The first requirement which must be met in order for section 29(1) to apply is that the record must contain matter relating to the 'deliberative processes' of an FOI body. While not exhaustive, section 29(1) provides that matters relating to deliberative processes includes 'opinions, advice, recommendations, and the results of consultations, considered by the body, the head of the body, or a member of the body or the staff of the body for the purpose of those processes'. An FOI body relying on this exemption should identify both the deliberative process(es) concerned and any matter in particular records which relates to these processes.
A deliberative process may be described as a thinking process which informs decision-making in FOI bodies. It involves the gathering of information from a variety of sources and weighing or considering carefully all of the information and facts obtained with a view to making a decision or reflecting upon the reasons for or against a particular choice. Thus, it involves the consideration of various matters with a view to making a decision on a particular matter. It would, for example, include some weighing up or evaluation of competing options or the consideration of proposals or courses of action.
The public interest test contained in section 29(1) requires the FOI body to be of the opinion that releasing the records at issue would be contrary to, or against, the public interest. Generally speaking, this requires a body to identify a specific harm to the public interest flowing from release. A mere assertion without supporting evidence is not sufficient to satisfy the requirement that granting access to the record would be contrary to the public interest.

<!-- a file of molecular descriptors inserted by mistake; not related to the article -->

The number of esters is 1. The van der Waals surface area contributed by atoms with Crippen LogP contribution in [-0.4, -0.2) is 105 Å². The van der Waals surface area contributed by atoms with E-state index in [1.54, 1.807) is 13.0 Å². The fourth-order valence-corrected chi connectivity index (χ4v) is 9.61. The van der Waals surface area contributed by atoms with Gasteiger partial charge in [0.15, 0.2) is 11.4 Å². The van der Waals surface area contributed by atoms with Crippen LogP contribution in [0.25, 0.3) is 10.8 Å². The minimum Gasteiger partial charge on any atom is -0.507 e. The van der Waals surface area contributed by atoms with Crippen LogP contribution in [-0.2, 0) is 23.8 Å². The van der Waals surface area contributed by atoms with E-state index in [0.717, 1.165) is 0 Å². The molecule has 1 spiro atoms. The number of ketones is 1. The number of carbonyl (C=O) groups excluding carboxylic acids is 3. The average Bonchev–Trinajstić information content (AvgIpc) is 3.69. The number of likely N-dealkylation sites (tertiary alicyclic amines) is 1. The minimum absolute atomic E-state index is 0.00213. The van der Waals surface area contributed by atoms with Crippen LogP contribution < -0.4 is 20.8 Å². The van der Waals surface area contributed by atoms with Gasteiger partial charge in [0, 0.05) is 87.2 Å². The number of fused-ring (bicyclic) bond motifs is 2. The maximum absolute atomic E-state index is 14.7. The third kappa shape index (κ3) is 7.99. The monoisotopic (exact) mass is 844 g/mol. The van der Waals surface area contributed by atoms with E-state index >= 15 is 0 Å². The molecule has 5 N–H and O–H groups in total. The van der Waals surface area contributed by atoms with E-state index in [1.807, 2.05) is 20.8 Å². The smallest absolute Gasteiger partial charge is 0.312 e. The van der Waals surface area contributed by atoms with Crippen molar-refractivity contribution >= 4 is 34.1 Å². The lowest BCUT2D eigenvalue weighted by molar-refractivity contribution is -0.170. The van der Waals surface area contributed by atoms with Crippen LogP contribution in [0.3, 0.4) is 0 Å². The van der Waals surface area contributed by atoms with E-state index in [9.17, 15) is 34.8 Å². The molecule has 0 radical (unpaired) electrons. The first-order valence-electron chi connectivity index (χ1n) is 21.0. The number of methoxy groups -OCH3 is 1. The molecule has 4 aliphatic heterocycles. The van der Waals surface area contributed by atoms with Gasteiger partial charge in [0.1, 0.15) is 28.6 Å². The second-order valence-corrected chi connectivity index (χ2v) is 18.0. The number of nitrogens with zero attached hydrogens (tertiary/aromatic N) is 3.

Section 29(2) provides that the exemption does not apply if and in so far as the record contains any or all of the following: (a) matter such as rules, procedures, guidelines, interpretations and precedents used, or intended to be used, by an FOI body for the purpose of making decisions, determinations or recommendations; (b) factual information; (c) the reasons for the making of a decision by an FOI body; (d) a report of an investigation or analysis of the performance, efficiency or effectiveness of an FOI body in relation to the functions generally or a particular function of the body; (e) a report, study or analysis of a scientific or technical expert relating to the subject of his or her expertise or a report containing opinions or advice of such an expert and not being a report used or commissioned for the purposes of a decision of an FOI body made pursuant to any enactment or scheme.